Leachate generated in an old landfill site for municipal solid waste.



Reference flow in the MFA for which is suitable the technology

Most Effective Methods for

Removing PFOS/PFOA from Water and Wastewater

Incoming input

Outgoing output

Technology description

The most effective treatment technologies are nanofiltration and reverse osmosis, which work even for the smallest PFASs studied.

Organizative processes to support closing the loops

DENVER, CO (May 19, 2016) – The Water Research Foundation (WRF), a leading sponsor of research supporting the water community, has released findings of a study addressing effective methods for removing poly- and perfluoroalkyl substances (PFASs) from water and wastewater. The research report, Treatment Mitigation Strategies for Poly- and Perfluorinated Chemicals (WRF project #4322), contains results of an in-depth treatment study conducted on waters from 13 water and wastewater treatment plants in the United States. Additionally, WRF will be hosting a Webcast on June 2 addressing the project’s results and has posted a State of the Science document on PFASs. The research from project #4322 demonstrated that conventional treatment at wastewater treatment plants and most drinking water treatment plants is ineffective at removing PFASs. Activated carbon and anion exchange can remove many PFASs but are less effective at removing shorter chain PFASs. The most effective treatment technologies are nanofiltration and reverse osmosis, which work even for the smallest PFASs studied. The EPA issued two public health advisories today for perfluorooctanoic acid (PFOA) and perfluorooctane sulfonate (PFOS), each at 70 parts per trillion. EPA’s assessment indicates that drinking water with individual or combined concentrations of PFOA and PFOS below 70 parts per trillion is not expected to result in adverse health effects over a lifetime of exposure. “The research results from project #4322 will help the water community understand the best options for removing PFASs from water and wastewater, said Rob Renner, CEO of the Water Research Foundation. “This knowledge is especially important as the EPA continues the process of regulating these chemicals in water. Poly- and perfluoroalkyl substances (PFASs) are a group of manmade chemicals with past and current uses in industrial processes and consumer products. PFASs are also commonly referred to as perfluorinated chemicals or PFCs. The most notable PFASs are PFOA and PFOS, but there are many others. PFASs are used in firefighting foams, coating for food packaging, ScotchGardTM and TeflonTM, among other products. Exposure to PFASs can occur through use of products or consumption of food or water containing PFASs. PFASs do not break down easily and therefore persist in the environment. They are also soluble in water and can enter source waters through industrial releases, discharges from wastewater treatment plants, storm water runoff, release of firefighting foams, and land application of biosolids. PFASs are a concern because they have been shown to have health effects in animal studies. Data from some human studies suggest that PFASs also affect human health. Additional research is ongoing in order to gain a better understanding of human health effects. Project #4322 was prepared by Eric Dickenson, PhD, from Southern Nevada Water Authority and Chris Higgins, PhD, from Colorado School of Mines.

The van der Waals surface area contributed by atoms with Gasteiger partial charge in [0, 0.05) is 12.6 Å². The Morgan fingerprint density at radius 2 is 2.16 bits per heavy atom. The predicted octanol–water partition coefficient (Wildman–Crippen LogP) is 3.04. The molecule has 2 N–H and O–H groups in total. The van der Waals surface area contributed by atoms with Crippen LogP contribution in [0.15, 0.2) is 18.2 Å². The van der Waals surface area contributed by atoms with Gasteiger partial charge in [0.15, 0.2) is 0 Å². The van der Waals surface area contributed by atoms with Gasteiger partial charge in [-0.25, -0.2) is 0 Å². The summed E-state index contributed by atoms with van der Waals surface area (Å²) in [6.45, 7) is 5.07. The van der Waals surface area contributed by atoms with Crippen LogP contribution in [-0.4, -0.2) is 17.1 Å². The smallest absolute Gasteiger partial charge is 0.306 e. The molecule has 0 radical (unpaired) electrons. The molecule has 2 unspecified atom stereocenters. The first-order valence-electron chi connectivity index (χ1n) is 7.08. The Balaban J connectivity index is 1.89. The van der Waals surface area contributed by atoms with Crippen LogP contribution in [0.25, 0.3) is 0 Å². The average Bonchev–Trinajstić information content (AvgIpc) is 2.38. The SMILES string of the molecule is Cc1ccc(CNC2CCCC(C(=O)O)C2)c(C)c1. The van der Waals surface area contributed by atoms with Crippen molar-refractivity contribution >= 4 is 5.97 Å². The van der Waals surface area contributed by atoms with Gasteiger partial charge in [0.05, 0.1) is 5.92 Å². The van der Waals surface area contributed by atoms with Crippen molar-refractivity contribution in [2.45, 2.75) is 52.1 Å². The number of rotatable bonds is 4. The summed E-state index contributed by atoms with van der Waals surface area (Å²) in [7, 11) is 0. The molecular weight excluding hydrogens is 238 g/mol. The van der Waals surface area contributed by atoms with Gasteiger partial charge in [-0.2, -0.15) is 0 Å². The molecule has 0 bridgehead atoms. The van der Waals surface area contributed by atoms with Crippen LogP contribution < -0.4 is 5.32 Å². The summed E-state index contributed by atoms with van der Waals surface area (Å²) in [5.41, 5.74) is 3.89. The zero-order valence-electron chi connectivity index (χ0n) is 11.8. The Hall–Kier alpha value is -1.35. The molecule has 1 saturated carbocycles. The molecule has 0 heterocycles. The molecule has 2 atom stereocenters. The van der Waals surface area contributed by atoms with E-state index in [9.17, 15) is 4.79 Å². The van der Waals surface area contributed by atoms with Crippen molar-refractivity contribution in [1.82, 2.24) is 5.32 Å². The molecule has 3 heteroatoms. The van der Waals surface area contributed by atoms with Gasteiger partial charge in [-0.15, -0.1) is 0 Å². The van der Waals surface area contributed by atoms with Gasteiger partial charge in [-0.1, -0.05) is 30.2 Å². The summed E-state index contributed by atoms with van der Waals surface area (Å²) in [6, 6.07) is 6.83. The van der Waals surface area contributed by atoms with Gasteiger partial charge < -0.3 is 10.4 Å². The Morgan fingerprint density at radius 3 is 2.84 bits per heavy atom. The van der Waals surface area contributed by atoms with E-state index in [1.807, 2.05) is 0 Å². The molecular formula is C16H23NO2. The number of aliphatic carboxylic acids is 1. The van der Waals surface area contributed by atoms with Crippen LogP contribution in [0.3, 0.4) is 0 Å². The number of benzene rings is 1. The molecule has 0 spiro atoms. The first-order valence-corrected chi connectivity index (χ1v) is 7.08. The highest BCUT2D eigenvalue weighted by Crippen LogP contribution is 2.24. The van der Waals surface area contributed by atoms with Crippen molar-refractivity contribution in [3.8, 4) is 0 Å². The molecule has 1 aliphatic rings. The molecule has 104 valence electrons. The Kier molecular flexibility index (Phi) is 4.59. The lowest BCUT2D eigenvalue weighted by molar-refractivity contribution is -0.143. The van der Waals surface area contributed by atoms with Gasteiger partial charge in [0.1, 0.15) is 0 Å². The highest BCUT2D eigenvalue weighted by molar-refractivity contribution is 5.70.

About the Water Research Foundation

The Water Research Foundation is the leading not-for-profit research cooperative that advances the science of water to protect public health and the environment. Governed by utilities, WRF plans, manages, and delivers scientifically sound research solutions on the most critical challenges facing the water community in the areas of drinking water, wastewater, stormwater, and reuse. Over the last 50 years, WRF has sponsored nearly 1,500 research projects valued at $500 million, and serves more than 1,000 subscribing organizations.

Practitioners opinion

Possible limiting factors

PP’s opinion of the technology

Concept and conclusions how the technology can affect the CE effect

Is the technology a BAT?

Charts, photo, diagrams


Link: www.WaterRF.org.

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